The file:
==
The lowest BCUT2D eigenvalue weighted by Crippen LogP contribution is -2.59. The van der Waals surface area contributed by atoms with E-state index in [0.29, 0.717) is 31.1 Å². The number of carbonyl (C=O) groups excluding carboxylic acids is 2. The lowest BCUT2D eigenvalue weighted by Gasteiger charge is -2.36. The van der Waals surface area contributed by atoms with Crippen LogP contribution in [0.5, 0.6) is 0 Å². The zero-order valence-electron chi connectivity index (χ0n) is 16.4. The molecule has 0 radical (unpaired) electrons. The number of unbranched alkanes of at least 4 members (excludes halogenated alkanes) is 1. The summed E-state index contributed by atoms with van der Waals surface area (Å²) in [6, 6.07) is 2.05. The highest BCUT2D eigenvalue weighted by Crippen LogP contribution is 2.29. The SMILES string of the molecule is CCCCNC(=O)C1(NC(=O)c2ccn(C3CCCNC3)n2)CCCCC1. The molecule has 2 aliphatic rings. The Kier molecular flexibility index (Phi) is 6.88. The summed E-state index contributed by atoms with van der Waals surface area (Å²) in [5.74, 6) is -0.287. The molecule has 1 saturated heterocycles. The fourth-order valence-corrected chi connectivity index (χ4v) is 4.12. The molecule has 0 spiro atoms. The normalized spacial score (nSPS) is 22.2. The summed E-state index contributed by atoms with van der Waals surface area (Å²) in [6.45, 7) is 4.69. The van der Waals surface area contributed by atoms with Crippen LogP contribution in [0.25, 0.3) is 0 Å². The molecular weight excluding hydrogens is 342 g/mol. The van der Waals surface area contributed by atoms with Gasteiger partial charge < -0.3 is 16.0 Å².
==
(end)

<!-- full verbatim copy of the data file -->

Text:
The lowest BCUT2D eigenvalue weighted by Crippen LogP contribution is -2.59. The van der Waals surface area contributed by atoms with E-state index in [0.29, 0.717) is 31.1 Å². The number of carbonyl (C=O) groups excluding carboxylic acids is 2. The lowest BCUT2D eigenvalue weighted by Gasteiger charge is -2.36. The van der Waals surface area contributed by atoms with Crippen LogP contribution in [0.5, 0.6) is 0 Å². The zero-order valence-electron chi connectivity index (χ0n) is 16.4. The molecule has 0 radical (unpaired) electrons. The number of unbranched alkanes of at least 4 members (excludes halogenated alkanes) is 1. The summed E-state index contributed by atoms with van der Waals surface area (Å²) in [6, 6.07) is 2.05. The highest BCUT2D eigenvalue weighted by Crippen LogP contribution is 2.29. The SMILES string of the molecule is CCCCNC(=O)C1(NC(=O)c2ccn(C3CCCNC3)n2)CCCCC1. The molecule has 2 aliphatic rings. The Kier molecular flexibility index (Phi) is 6.88. The summed E-state index contributed by atoms with van der Waals surface area (Å²) in [5.74, 6) is -0.287. The molecule has 1 saturated heterocycles. The fourth-order valence-corrected chi connectivity index (χ4v) is 4.12. The molecule has 0 spiro atoms. The normalized spacial score (nSPS) is 22.2. The summed E-state index contributed by atoms with van der Waals surface area (Å²) in [6.45, 7) is 4.69. The van der Waals surface area contributed by atoms with Crippen LogP contribution in [0.25, 0.3) is 0 Å². The molecular weight excluding hydrogens is 342 g/mol. The van der Waals surface area contributed by atoms with Gasteiger partial charge < -0.3 is 16.0 Å².